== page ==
Geezeo may have some features up there sleeves, but dialing a number to check my bank balance seems a lot easier than their account-aggregator soution. Concerns about tracking pending transactions derailed the presentation, hope they learn from that.
You Have Not Changed One Bit wins the award for one-trick pony that can be too easily replicated by the competition. How difficult is it for Classmates or Reunion.com to add a before and after photo? Wait a minutes, Classmates already does.
Webinno isnâ€™t really about demoâ€™s, it’s about the networking. Witness herds of developers wandering around co-mingling with polished B-school grads with that Newton-inspired confidence that gets them places. Lot’s of people who know how to Get Things Done.
And then there was That Woman. You know who I’m talking about.
Afterwards a few of us headed down to Dante for apps and drinks.
I had a thoroughly invigorating conversation with GregPC and a SecondLifer about the future of SL, which totally made my week. I was doing virtual environment stuff a long time ago and itâ€™s great to see SL going in itâ€™s current direction. Open sourcing everything to become the lingua-franca of the 3D Internet. There are so many ways Linden Labs can make money even if they give away all their code, it boggles my mind.
Linden Labs picked up Windwardmark Interactive this week. I met the Windwardmark team a few years ago when they presented at a rubber-chicken entrepreneur meeting. All I could think was â€œwhat realistic blood!â€? Nice to see Linden making smart acquisitions to beef up their rezzing capabilities. Lindenâ€™s Boston office is hiring.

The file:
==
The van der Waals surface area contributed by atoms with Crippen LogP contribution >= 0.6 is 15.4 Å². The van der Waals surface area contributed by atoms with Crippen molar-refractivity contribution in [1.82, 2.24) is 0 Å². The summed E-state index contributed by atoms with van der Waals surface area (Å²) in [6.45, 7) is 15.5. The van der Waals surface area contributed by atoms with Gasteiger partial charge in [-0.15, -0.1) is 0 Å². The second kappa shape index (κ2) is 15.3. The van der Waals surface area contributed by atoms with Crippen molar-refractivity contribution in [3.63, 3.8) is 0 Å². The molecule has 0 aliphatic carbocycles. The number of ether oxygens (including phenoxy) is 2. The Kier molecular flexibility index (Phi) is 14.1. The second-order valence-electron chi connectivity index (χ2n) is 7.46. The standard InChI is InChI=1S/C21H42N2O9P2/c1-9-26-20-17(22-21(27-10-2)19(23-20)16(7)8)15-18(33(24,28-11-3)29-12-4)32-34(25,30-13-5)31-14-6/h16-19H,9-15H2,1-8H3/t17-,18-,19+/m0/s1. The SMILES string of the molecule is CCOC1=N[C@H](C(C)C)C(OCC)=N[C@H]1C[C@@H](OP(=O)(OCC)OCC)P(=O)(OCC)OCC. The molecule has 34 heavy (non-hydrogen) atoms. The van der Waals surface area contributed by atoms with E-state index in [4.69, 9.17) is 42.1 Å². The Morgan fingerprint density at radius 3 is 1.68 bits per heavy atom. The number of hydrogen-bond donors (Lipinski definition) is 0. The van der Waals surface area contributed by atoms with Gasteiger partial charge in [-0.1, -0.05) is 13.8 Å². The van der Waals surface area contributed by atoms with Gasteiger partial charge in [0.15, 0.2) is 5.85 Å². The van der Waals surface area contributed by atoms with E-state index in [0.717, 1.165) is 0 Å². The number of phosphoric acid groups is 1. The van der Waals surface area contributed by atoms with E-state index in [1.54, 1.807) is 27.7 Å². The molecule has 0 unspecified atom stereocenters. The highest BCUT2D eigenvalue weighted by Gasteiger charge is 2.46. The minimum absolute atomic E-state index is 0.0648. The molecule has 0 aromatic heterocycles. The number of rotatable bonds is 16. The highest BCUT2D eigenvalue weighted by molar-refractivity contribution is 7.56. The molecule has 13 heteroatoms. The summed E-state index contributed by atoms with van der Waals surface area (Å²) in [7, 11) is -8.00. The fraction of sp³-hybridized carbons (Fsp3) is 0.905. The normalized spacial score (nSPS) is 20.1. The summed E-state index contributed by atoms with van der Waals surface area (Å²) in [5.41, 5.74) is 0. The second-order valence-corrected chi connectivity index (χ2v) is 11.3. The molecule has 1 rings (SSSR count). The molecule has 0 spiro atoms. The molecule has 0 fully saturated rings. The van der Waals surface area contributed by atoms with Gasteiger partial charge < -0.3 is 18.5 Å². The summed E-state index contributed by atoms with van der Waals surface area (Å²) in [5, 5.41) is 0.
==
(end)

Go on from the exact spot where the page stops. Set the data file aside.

I definitely want to present at a future WebInnovators event to show people how easy it is to set up a revenue-generating niche site by tying together different applications and content. Originally I wanted to do it as a main presenter, but upon further thinking, I’m thinking a side dish would be best. I’ll start building a website at 6:30pm and we’ll hopefully have our first revenue by 8pm. I think people will get a kick out of watching a site get built in real-time.
See you at the next Webinno.
List of demonstrators is at the Webinno blog.
Bruce Sterling in MIT Technology review video (5:31) talking about hostile design. The parts about Google-designed payphones and the relationship between houseplants and particle accelerators are classic Sterling.
Bruce Eckel has written a tremendous article about what a mess the web has become. He mentions Java, rich internet applications, Flex, CSS, Flash other technologies used to build internet-based apps and how their collective shortcomings affect web development and user experience.
It’s amazing to read that certain key aspects of Java were pushed out the door in 30 days because “there was only a three month window to launch Java”, which sounds ridiculous these days.
Skype just quit on me and led me to download a new version. Strange that the new version is required to continue use of Skype. I wonder why they are so adamant about the upgrade? Security issue, new feature, better audio/video codecs?
If you haven’t checked it out yet, Google Analytics has undergone a major renovation. Simply put, it’s brilliant. Read the Google Analytics Evalgelist blog and take the Analytics tour.The new UI looks great, Google did a good job intergrating the MeasureMap code ever since Google purchased Measure Map from Adaptive Path.